Full review here: http://meganprokott.com/how-to-slowly-kill-yourself-and-others-in-america-kiese-laymon/

emsharples's review against another edition

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4.0

Very well written and quite an interesting read. I haven't read Between the World and Me yet, but I have a feeling this is a good precursor to that.

artofmulata's review against another edition

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4.0

A collection of essays on Blackness in 20th/21st Century America. The piece on his grandfather's perceived failings had me laughing on the subway. The reflected letters from gay and trans men made me angry at the world. His reflections on the loss of cultural heroes (Bernie Mac, Tupac, Michael Jackson) made me sad.

It's a perennial form, the blues as book. Black pain, black anger, black grief & joy, served as a cold dish. I'd read the opening essay online and as a result the book sat on my floor for close to a month before I found the strength to pick it up. I'm glad I did, but now I'm afraid to leave the home of my thought.

sijil_21's review against another edition

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inspiring reflective sad medium-paced

4.5

Always trust a book that's got a Roxanne Gay review on the cover. 

emmaito's review against another edition

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5.0

I truly believe that Kiese Laymon is one of the greatest writers of our time. I had How to Slowly Kill Yourself and Others in America on my shelf for a while now, I but took my time in approaching this revised edition. I feel like I'm always reflecting on Kiese's work for days after & this text is no different; it stayed in my head & in my heart, as I sat with Kiese's honest reckoning of our world.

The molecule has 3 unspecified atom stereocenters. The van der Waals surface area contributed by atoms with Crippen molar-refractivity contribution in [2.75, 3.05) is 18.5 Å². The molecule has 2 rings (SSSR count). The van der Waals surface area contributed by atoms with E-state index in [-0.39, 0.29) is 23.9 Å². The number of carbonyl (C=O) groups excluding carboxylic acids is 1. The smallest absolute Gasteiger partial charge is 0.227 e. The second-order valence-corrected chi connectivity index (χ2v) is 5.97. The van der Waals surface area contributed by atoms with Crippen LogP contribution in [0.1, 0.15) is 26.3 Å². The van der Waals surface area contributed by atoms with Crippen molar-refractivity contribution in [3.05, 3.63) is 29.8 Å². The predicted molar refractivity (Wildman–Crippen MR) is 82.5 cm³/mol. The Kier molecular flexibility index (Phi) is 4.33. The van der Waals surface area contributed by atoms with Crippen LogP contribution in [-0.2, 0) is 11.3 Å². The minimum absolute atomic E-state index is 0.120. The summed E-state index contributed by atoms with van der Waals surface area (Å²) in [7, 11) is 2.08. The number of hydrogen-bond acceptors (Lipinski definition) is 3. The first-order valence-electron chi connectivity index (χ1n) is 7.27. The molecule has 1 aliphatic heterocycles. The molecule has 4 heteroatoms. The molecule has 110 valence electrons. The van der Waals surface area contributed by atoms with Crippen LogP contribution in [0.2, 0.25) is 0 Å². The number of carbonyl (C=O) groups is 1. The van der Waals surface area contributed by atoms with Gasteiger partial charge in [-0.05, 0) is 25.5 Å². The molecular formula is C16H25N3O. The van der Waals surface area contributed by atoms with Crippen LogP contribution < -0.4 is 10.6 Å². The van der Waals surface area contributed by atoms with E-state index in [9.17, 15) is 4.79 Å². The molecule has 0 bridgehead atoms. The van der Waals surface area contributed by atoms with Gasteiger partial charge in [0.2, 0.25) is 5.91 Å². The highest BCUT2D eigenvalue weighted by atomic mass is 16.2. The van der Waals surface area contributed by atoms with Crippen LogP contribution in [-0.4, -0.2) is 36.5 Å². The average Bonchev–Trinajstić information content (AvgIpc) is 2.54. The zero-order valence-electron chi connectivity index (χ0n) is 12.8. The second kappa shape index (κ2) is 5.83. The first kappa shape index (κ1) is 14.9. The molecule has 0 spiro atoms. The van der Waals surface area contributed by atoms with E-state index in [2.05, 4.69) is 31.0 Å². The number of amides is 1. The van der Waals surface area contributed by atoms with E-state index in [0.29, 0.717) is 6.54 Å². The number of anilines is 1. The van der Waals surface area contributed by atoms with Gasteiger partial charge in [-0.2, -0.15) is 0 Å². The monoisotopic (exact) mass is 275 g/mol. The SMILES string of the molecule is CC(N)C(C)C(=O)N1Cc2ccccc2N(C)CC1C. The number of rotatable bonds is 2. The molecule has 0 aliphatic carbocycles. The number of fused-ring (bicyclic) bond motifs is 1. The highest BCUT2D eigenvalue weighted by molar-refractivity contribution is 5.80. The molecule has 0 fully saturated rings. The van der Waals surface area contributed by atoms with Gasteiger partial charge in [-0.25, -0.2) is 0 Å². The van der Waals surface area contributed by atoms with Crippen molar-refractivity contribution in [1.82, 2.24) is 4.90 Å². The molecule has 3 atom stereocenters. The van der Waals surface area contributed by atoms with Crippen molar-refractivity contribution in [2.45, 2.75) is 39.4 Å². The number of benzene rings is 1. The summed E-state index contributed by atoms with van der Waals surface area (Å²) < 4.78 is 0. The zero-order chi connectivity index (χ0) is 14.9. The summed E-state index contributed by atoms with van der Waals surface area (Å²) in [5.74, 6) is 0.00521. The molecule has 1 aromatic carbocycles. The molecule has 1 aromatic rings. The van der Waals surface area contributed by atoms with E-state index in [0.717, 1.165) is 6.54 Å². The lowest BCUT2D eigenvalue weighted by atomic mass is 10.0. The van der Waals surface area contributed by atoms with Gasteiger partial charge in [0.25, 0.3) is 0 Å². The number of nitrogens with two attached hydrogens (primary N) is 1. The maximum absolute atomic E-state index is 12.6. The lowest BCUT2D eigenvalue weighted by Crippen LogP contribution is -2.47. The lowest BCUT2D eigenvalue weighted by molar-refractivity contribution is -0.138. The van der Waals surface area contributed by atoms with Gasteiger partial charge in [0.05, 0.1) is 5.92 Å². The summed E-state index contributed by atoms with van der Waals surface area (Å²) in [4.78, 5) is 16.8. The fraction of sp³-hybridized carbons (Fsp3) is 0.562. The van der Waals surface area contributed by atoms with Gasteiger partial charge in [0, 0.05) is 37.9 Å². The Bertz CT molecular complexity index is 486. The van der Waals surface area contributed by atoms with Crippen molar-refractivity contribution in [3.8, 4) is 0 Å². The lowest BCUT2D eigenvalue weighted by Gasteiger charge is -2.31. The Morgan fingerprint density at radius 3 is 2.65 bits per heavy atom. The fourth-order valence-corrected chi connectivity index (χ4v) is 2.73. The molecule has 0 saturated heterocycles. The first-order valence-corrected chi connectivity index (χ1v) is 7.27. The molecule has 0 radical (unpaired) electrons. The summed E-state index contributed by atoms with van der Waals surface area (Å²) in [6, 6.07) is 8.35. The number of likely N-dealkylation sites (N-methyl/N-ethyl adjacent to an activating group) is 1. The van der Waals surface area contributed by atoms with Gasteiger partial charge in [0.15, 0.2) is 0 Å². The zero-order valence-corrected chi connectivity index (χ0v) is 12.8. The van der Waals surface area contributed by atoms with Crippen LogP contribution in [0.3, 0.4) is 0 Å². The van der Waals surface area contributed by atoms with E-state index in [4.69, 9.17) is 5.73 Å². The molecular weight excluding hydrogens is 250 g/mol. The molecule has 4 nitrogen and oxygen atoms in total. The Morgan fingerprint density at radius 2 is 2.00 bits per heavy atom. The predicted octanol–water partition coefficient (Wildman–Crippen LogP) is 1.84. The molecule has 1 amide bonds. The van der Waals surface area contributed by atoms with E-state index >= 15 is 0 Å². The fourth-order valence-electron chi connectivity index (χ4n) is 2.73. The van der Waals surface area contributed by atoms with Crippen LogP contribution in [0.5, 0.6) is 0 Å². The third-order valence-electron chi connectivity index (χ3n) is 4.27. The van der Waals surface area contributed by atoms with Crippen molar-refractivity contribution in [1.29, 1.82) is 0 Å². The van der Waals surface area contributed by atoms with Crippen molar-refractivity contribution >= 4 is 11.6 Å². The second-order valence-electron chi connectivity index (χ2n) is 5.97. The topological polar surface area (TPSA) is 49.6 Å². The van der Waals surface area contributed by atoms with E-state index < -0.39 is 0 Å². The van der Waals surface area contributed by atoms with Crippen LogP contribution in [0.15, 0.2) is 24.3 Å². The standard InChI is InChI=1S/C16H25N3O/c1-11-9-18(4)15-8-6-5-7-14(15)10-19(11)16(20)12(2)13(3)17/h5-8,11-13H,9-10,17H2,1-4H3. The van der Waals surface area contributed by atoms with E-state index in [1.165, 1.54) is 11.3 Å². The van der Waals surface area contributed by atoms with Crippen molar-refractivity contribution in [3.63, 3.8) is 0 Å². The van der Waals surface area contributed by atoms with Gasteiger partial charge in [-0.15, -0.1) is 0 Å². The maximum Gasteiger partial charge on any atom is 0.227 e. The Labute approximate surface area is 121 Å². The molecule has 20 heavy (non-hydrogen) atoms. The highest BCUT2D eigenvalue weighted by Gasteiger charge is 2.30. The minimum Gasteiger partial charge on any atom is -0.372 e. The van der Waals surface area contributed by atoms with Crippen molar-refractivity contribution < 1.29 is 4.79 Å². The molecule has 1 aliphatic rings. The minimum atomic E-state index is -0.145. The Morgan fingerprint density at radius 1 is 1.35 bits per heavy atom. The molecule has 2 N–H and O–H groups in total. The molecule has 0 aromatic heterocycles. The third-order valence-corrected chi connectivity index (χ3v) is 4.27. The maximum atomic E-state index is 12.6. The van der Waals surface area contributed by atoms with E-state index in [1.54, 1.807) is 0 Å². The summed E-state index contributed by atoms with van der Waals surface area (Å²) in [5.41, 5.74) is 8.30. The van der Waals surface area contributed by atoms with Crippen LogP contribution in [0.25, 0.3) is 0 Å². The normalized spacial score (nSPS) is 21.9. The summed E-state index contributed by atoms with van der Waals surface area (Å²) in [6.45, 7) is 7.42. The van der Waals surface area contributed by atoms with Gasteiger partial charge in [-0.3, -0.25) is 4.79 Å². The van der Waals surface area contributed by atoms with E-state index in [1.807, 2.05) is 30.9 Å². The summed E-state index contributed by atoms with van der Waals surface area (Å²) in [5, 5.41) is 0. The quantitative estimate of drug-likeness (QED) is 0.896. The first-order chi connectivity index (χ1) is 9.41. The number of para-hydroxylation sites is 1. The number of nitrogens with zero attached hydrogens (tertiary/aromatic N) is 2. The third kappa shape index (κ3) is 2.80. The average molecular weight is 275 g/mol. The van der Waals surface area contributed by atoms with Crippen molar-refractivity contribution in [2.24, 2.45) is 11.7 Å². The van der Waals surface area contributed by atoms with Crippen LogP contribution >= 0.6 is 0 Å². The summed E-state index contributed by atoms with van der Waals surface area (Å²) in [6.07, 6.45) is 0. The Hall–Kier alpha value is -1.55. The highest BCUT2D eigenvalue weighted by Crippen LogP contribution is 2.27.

In the first essay, titled "Mississippi: An Awakening, In Days," Kiese takes us back to the beginning of coronavirus in the US, writing the death toll each day as he travels for his book. He shares with us his fears for the people he cares for & for himself; so many vulnerable, difficult moments. Kiese shows us how slowly it all seemed to move, yet how fast COVID was in taking peoples' lives, particularly because of the intentional (in)actions of people like Donald Trump and Governor Tate Reeves in Mississippi. This deeply layered & intertwined with the murders of George Floyd & Breonna Taylor & an awakening of our country; "I am more successful than I've ever imagined. Yet, I am terrified of sleeping because my body no longer knows how to dream. I know that people die in their dreams. I am not afraid of death. I am afraid of being killed while dreaming. Driving while Black. Jogging while Black. Dreaming while Black. Fighting while Black. Loving while Black. I wonder if movement, mobility, love are the features of Black life the worst of white Americans most despise." In Kiese's words, we can feel the heaviness; the weight of the pandemic of racism.

In this collection, Kiese brings us back in time, writing on the South's influence on Northern hip-hop; a letter to his deceased Uncle Jimmy; email conversations between his mother & him. As I run out of space for words, I leave on a quote I continue to sit with, "Mostly, Uncle Jimmy, I wish you could have told me we are fucked up, and much of the nation is that way, but we owe it to our teachers and our children to imagine new routes into beauty, health, compassion, citizenry, and American imagination. We owe it to each other to love and insist on meaningful revision until the day we die."